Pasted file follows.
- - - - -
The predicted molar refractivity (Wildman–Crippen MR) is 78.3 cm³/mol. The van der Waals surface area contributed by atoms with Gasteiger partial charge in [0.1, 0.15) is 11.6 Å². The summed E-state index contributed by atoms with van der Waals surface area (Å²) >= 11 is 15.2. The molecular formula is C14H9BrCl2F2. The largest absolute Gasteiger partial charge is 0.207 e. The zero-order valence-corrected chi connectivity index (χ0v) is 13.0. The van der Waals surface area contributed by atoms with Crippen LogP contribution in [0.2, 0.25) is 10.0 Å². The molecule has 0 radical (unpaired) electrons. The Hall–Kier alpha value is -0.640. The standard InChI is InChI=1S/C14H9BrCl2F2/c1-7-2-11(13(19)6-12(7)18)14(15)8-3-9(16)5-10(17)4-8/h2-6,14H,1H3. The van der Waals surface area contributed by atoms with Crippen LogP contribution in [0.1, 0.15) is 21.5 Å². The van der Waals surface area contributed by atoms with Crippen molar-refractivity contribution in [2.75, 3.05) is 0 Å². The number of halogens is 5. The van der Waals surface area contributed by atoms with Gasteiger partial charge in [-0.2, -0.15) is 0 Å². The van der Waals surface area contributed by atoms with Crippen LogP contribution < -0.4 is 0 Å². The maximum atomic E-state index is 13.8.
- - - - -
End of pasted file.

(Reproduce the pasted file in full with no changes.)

The predicted molar refractivity (Wildman–Crippen MR) is 78.3 cm³/mol. The van der Waals surface area contributed by atoms with Gasteiger partial charge in [0.1, 0.15) is 11.6 Å². The summed E-state index contributed by atoms with van der Waals surface area (Å²) >= 11 is 15.2. The molecular formula is C14H9BrCl2F2. The largest absolute Gasteiger partial charge is 0.207 e. The zero-order valence-corrected chi connectivity index (χ0v) is 13.0. The van der Waals surface area contributed by atoms with Crippen LogP contribution in [0.2, 0.25) is 10.0 Å². The molecule has 0 radical (unpaired) electrons. The Hall–Kier alpha value is -0.640. The standard InChI is InChI=1S/C14H9BrCl2F2/c1-7-2-11(13(19)6-12(7)18)14(15)8-3-9(16)5-10(17)4-8/h2-6,14H,1H3. The van der Waals surface area contributed by atoms with Crippen LogP contribution in [0.1, 0.15) is 21.5 Å². The van der Waals surface area contributed by atoms with Crippen molar-refractivity contribution in [2.75, 3.05) is 0 Å². The number of halogens is 5. The van der Waals surface area contributed by atoms with Gasteiger partial charge in [-0.2, -0.15) is 0 Å². The van der Waals surface area contributed by atoms with Crippen LogP contribution < -0.4 is 0 Å². The maximum atomic E-state index is 13.8.